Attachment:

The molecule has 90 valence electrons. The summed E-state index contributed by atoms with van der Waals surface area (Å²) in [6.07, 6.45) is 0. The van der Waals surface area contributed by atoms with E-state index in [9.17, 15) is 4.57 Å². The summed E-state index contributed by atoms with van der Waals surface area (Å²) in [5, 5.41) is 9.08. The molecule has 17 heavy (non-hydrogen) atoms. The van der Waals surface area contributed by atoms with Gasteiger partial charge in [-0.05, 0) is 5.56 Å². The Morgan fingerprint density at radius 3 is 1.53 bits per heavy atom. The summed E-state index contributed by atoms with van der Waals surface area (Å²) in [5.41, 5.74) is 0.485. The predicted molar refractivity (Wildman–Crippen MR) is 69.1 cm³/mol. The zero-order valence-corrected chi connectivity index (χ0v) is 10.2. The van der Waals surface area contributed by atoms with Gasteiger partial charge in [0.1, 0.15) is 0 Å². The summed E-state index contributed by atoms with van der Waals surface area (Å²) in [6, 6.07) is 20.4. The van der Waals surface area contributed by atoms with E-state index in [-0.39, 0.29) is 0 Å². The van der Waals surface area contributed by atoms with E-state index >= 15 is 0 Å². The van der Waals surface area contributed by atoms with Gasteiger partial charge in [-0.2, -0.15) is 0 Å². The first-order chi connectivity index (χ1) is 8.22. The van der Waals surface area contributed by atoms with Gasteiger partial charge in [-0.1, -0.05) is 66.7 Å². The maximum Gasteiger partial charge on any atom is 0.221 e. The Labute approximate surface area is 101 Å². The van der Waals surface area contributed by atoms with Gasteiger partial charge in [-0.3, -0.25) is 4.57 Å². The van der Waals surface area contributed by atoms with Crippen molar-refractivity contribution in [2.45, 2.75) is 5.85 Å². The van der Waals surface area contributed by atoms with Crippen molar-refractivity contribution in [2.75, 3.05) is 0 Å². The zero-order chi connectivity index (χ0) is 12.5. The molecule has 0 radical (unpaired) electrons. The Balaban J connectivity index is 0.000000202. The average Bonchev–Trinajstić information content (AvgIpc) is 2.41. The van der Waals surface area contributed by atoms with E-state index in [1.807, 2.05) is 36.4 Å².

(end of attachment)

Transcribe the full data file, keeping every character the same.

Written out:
The molecule has 90 valence electrons. The summed E-state index contributed by atoms with van der Waals surface area (Å²) in [6.07, 6.45) is 0. The van der Waals surface area contributed by atoms with E-state index in [9.17, 15) is 4.57 Å². The summed E-state index contributed by atoms with van der Waals surface area (Å²) in [5, 5.41) is 9.08. The molecule has 17 heavy (non-hydrogen) atoms. The van der Waals surface area contributed by atoms with Gasteiger partial charge in [-0.05, 0) is 5.56 Å². The Morgan fingerprint density at radius 3 is 1.53 bits per heavy atom. The summed E-state index contributed by atoms with van der Waals surface area (Å²) in [5.41, 5.74) is 0.485. The predicted molar refractivity (Wildman–Crippen MR) is 69.1 cm³/mol. The zero-order valence-corrected chi connectivity index (χ0v) is 10.2. The van der Waals surface area contributed by atoms with Gasteiger partial charge in [0.1, 0.15) is 0 Å². The summed E-state index contributed by atoms with van der Waals surface area (Å²) in [6, 6.07) is 20.4. The van der Waals surface area contributed by atoms with E-state index in [-0.39, 0.29) is 0 Å². The van der Waals surface area contributed by atoms with E-state index >= 15 is 0 Å². The van der Waals surface area contributed by atoms with Gasteiger partial charge in [-0.2, -0.15) is 0 Å². The first-order chi connectivity index (χ1) is 8.22. The van der Waals surface area contributed by atoms with Gasteiger partial charge in [-0.1, -0.05) is 66.7 Å². The maximum Gasteiger partial charge on any atom is 0.221 e. The Labute approximate surface area is 101 Å². The van der Waals surface area contributed by atoms with Gasteiger partial charge in [-0.3, -0.25) is 4.57 Å². The van der Waals surface area contributed by atoms with Crippen molar-refractivity contribution in [2.45, 2.75) is 5.85 Å². The van der Waals surface area contributed by atoms with Crippen molar-refractivity contribution in [2.75, 3.05) is 0 Å². The zero-order chi connectivity index (χ0) is 12.5. The molecule has 0 radical (unpaired) electrons. The Balaban J connectivity index is 0.000000202. The average Bonchev–Trinajstić information content (AvgIpc) is 2.41. The van der Waals surface area contributed by atoms with E-state index in [1.807, 2.05) is 36.4 Å².